The NARAL report says that one center in Bowie, Md., states in its newsletter that 69 percent of the women who come in are under the age of 24. So you could argue that all the made-up misconceptions about abortion are also being poured into the ears of a population of women who are more vulnerable because they're younger and relatively inexperienced.
In the end, the Baltimore city council's vote protects consumers from false and misleading advertising. That's a position governments often take, and there's a whole branch of law, commercial speech, to explain why false advertising gets less First Amendment protection. The council decided to treat the crisis pregnancy centers differently than other groups because they're pretending to be something they're not (and then lying about the risks of abortion once they've gotten clients in the door). Eliot Spitzer similarly went after the centers for false advertising when he was New York attorney general. He investigated 24 of them and issued subpoenas to 11, saying they were violating a 1995 consent decree in which they'd promised not to misrepresent the services they offered.
The fight over how crisis pregnancy centers identify themselves is an old one that courts ruled on and Congress debated in the 1990s. And, of course, as with all things abortion, we remain deeply divided about them. A bill like the one that passed in Baltimore didn't get out of committee in the Maryland Legislature two years ago, says Planned Parenthood of Maryland President and CEO John Nugent. * A similar bill proposed in Congress in 2006 didn't go anywhere, either. There's also a battle over government money: A bunch of states fund the centers directly or through Choose Life license plates (which the courts are also divided about). But pro-choice groups got the Obama administration to kill the federal funding for the centers in the 2010 budget, when the White House cut off federal money for abstinence-only education.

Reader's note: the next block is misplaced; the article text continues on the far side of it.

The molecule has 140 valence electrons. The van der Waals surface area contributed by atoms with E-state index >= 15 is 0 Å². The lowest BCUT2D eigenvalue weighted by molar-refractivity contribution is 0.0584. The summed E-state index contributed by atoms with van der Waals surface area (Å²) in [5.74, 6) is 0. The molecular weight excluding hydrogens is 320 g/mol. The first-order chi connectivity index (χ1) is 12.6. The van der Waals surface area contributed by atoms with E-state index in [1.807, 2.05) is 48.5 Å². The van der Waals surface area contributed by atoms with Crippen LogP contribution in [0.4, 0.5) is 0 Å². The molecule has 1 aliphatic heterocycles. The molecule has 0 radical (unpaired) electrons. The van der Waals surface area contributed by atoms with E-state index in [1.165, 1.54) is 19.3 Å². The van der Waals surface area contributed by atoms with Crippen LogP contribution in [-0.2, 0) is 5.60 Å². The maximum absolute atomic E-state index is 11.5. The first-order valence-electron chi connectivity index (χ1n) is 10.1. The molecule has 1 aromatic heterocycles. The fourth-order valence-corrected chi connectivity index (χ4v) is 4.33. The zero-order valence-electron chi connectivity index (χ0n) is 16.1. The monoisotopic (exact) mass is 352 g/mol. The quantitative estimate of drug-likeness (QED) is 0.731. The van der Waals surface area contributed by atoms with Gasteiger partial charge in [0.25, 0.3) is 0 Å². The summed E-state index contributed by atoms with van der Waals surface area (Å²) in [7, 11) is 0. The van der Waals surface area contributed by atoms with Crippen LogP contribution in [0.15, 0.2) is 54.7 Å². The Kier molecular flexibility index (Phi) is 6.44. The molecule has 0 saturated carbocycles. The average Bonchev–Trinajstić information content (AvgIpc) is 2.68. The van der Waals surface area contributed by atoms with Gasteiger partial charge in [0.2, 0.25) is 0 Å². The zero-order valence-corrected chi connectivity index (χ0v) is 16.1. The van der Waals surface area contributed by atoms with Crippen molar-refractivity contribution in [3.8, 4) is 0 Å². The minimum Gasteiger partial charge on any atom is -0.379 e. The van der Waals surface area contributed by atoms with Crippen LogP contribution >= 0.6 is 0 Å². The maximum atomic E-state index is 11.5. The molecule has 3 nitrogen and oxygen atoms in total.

All of which is to say that it's not clear who, if anyone, might follow the precedent Baltimore set this week. If, in fact, the measure becomes law—the mayor, who has troubles of her own, has three weeks to sign it or veto; if she does nothing, Nugent says, the new law stands. Assuming Baltimore goes forward with this bill, it will clear up some confusion and also cause some bitterness. The crisis pregnancy centers complain they're being singled out unfairly. An opponent of the bill on the city council said Planned Parenthood should be ordered to post signs, too.